- Silk Stockings and Socialism: Philadelphia’s Radical Hosiery Workers from the Jazz Age to the New Deal by Sharon McConnell-Sidorick
Chapel Hill: University of North Carolina Press, 2017
294 pp., $85.00 (cloth); $29.95 (paper); $19.95 (ebook)
Two retired hosiery workers inspired Sharon McConnell-Sidorick to recover the story of how Kensington workers built a union whose reach extended well beyond the Philadelphia area. By the early decades of the twentieth century, the ever-increasing demand for fashionable silk stockings propelled Kensington factories to the top of the “full fashion hosiery” industry. By 1921 Philadelphia Branch Number 1 was the largest and most affluent local in the American Federation of Full-Fashion Hosiery Workers (AFFFHW). McConnell-Sidorick credits the workers with building and maintaining a proactive “fighting union” in the midst of the Great Depression. The author’s skillful use of workers’ histories throughout the book makes the story come alive.
In part, McConnell-Sidorick attributes the organization’s success to the energy of its young membership. Approximately 70 percent of the membership was under the age of thirty between 1920 and 1930. Members tended to be American-born daughters and sons of immigrants whose militancy did not begin or end on the shop floor but often originated in their homes and extended into their workplaces and the wider community. Silk Stockings chronicles how in the tumultuous 1930s, while most unions suffered from plummeting membership numbers, the AFFFHW grew, and its empowered membership determined their own social and economic lives. In essence, they created what the CIO would soon promote as “a culture of unity.”
Offering more than a microcosmic study of one union in one neighborhood, McConnell-Sidorick analyzes the workers’ experiences in light of the national labor movement. She is careful to credit the ideology of the nascent union to the influence of the Knights of Labor’s demands for social justice and the class consciousness of the Socialist Party. Since employers resisted even small concessions to workers, the AFFFHW’s demands to control the workplace seemed possible only because of the solidarity they achieved. While other unions struggled for their survival, the AFFFHW, bolstered by its associations with the Socialists, the Wobblies, and the Communists, averted potential threats to its existence. McConnell-Sidorick deems this solid union “one of the most progressive labor organizations in the country.” The AFFFHW moved past basic worker expectations when it marshaled its hefty treasury to organize more workers and to demand a national social insurance program.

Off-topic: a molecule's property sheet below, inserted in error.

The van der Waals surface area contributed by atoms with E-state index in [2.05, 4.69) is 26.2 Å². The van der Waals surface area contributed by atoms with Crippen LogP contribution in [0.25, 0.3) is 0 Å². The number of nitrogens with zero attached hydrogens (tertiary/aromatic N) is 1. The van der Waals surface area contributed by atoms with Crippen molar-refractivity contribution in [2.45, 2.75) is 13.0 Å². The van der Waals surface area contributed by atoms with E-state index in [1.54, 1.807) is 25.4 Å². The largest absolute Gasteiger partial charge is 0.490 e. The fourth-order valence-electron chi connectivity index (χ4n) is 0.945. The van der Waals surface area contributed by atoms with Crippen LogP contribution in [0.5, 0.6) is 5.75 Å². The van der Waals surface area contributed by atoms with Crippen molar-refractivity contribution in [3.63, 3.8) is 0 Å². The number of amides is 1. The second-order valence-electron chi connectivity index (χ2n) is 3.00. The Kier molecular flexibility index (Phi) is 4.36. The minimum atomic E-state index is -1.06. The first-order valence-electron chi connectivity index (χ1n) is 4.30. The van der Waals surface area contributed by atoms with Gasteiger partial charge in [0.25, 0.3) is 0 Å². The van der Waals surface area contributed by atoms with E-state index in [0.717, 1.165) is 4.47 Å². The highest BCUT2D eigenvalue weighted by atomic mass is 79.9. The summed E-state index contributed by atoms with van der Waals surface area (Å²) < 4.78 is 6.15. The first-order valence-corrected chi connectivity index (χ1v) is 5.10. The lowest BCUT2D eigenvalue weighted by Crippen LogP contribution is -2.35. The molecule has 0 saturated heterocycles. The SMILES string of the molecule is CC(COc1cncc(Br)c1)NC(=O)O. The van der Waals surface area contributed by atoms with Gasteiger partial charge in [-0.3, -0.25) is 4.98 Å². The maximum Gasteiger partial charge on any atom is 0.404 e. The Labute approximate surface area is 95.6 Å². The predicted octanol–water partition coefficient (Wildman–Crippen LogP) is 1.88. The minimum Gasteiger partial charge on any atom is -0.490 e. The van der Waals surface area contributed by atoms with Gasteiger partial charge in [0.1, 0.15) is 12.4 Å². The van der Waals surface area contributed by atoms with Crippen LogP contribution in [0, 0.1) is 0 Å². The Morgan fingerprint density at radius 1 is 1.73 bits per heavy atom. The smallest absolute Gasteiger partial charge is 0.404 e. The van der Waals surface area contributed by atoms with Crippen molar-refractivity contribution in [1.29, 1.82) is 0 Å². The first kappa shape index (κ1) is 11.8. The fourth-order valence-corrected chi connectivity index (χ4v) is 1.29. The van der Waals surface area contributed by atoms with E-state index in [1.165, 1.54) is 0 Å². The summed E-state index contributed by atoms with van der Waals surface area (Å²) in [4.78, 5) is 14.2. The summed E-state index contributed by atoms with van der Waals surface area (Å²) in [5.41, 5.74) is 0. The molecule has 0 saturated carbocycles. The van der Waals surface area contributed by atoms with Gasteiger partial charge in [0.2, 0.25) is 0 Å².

Astute union leaders possessed the foresight to groom younger members for leadership positions. The growing emphasis on the youth culture present in movies, magazines, newspapers, shop newsletters, and buying power contributed to a sense of members’ freedom and contentment. As the Depression set in and unemployment rates spiked, union leadership reacted against evictions and unjust workplace conditions by continuing [End Page 132] to foster a sense of community even for those who had lost their jobs. Rank-and-file workers extended their culture of labor by connecting to the national labor movement when the union affiliated with the CIO. In her study of industrial Chicago during the interwar years, Lizabeth Cohen suggests that the CIO encouraged what amounted to a social revolution when workers realized that capitalism should be fair to its employees (Lizabeth Cohen, Making a New Deal: Industrial Workers in Chicago, 1919–1939 [New York: Cambridge University Press, 1994], 349). New unionists, including the hosiery workers, demanded relief from wage cuts, job loss, and unjust treatment, holding the corporations and the state responsible for this relief. In short, they sought industrial democracy for all.
The CIO went on record as opposing sexual and racial discrimination, but this position did not necessarily reflect the reality of the hosiery workers’ circumstances. In interwar Philadelphia, blacks made up fewer than 8 percent of the city’s residents and remained excluded from the textile industry. Women, however, had been present since the inception of the union. Women like Alice Nelson Krechman considered themselves an integral part of the workforce even...